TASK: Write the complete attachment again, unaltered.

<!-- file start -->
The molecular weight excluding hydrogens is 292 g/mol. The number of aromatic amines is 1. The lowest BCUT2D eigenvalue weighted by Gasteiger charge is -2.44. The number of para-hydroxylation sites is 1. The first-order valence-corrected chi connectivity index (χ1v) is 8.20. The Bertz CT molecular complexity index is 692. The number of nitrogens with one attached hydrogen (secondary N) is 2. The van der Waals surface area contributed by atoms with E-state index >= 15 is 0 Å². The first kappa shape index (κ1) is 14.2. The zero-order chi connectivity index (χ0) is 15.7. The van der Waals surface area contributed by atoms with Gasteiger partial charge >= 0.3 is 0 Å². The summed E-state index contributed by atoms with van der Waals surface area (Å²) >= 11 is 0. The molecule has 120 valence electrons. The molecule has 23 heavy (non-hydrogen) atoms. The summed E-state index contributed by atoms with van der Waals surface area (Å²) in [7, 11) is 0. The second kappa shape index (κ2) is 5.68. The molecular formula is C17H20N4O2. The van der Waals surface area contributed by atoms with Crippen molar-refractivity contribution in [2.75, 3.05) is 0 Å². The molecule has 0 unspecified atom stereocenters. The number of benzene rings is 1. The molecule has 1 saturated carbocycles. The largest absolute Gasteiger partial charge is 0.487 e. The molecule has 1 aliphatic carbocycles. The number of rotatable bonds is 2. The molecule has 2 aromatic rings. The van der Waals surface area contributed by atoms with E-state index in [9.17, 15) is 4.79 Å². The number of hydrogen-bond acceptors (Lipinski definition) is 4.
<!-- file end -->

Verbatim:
The molecular weight excluding hydrogens is 292 g/mol. The number of aromatic amines is 1. The lowest BCUT2D eigenvalue weighted by Gasteiger charge is -2.44. The number of para-hydroxylation sites is 1. The first-order valence-corrected chi connectivity index (χ1v) is 8.20. The Bertz CT molecular complexity index is 692. The number of nitrogens with one attached hydrogen (secondary N) is 2. The van der Waals surface area contributed by atoms with E-state index >= 15 is 0 Å². The first kappa shape index (κ1) is 14.2. The zero-order chi connectivity index (χ0) is 15.7. The van der Waals surface area contributed by atoms with Gasteiger partial charge >= 0.3 is 0 Å². The summed E-state index contributed by atoms with van der Waals surface area (Å²) >= 11 is 0. The molecule has 120 valence electrons. The molecule has 23 heavy (non-hydrogen) atoms. The summed E-state index contributed by atoms with van der Waals surface area (Å²) in [7, 11) is 0. The second kappa shape index (κ2) is 5.68. The molecular formula is C17H20N4O2. The van der Waals surface area contributed by atoms with Crippen molar-refractivity contribution in [2.75, 3.05) is 0 Å². The molecule has 0 unspecified atom stereocenters. The number of benzene rings is 1. The molecule has 1 saturated carbocycles. The largest absolute Gasteiger partial charge is 0.487 e. The molecule has 1 aliphatic carbocycles. The number of rotatable bonds is 2. The molecule has 2 aromatic rings. The van der Waals surface area contributed by atoms with E-state index in [9.17, 15) is 4.79 Å². The number of hydrogen-bond acceptors (Lipinski definition) is 4.